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Are Horn Characteristics Related to Age in Male Pronghorns?
Carl D. Mitchell and Christine R. Maher
Wildlife Society Bulletin (1973-2006)
Vol. 29, No. 3 (Autumn, 2001), pp. 908-916
Stable URL: http://www.jstor.org/stable/3784418
Page Count: 9
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Wildlife managers often use horn characteristics to assess and manage populations indirectly; however, only one published study has examined relationships between horn characteristics and age in pronghorns (Antilocapra americana). We compared ages and horn measurements (i.e., length, base, widest spread, and symmetry) for 85 pronghorns shot by hunters from 1995 to 1997 on Fort Belknap Indian Reservation, Montana. Horn length and base circumference were related nonlinearly with age in 1995-1997 and in 1995-1996, respectively. Asymmetry of horn length was related to age in 1995 and 1996 and older males had more symmetrical horns. However, asymmetry in circumference was related to age in 1997 such that older males had less symmetrical horns. We observed no significant relationships between asymmetry and other horn traits. Pronghorns attained adult-sized horns at 2 or 3 years old, and the largest horn measurements also came from 2- and 3-year-old males. If other populations show similar patterns, then managers can manipulate pronghorn populations for a younger age structure and still provide for maximum yield or trophy hunting.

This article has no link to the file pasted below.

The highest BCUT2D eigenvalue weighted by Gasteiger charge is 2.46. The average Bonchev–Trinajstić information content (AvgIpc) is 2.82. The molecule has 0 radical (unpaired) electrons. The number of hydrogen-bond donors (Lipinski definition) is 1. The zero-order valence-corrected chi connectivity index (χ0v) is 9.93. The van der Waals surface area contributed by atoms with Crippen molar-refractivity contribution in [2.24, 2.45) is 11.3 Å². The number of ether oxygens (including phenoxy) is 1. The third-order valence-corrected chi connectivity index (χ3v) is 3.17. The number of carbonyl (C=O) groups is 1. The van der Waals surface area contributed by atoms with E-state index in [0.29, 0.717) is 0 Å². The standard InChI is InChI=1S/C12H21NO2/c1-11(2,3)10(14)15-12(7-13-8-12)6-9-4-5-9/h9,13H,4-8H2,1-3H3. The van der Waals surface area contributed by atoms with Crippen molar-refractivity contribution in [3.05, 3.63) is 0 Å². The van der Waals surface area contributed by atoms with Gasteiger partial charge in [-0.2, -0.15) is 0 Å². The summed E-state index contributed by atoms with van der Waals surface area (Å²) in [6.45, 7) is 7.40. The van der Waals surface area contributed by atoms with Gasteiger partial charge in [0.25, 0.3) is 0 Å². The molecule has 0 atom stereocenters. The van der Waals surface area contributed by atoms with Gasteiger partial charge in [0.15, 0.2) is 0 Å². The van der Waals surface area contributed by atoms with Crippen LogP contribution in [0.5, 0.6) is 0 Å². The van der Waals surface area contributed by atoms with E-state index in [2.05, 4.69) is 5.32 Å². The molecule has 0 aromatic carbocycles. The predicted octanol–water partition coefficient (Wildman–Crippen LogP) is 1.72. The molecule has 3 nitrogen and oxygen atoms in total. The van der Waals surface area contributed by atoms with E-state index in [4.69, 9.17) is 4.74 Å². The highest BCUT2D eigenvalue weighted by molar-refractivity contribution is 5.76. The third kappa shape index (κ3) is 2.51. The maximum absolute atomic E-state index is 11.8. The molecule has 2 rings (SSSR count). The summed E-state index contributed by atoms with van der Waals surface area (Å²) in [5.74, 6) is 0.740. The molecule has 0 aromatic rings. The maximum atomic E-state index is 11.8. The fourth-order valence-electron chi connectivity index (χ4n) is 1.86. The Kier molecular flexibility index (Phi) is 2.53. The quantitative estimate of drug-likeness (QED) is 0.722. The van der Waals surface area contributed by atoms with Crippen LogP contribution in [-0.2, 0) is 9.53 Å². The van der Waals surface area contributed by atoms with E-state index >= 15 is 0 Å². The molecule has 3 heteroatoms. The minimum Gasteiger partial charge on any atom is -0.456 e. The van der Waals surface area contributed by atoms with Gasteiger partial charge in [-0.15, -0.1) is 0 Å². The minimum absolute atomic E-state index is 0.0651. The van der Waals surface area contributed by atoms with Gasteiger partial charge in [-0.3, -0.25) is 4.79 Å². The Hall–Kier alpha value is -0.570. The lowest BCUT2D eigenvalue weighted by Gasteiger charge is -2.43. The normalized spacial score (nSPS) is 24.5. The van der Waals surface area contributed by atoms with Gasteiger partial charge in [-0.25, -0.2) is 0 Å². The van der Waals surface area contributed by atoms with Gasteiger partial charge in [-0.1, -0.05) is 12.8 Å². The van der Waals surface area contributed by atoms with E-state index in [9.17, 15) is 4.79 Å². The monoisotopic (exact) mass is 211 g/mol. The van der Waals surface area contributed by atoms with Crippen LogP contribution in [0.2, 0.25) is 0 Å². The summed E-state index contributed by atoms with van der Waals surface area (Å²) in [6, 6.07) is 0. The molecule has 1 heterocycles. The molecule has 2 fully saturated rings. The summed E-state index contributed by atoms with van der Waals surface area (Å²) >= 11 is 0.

Wildlife Society Bulletin (1973-2006) © 2001 Wiley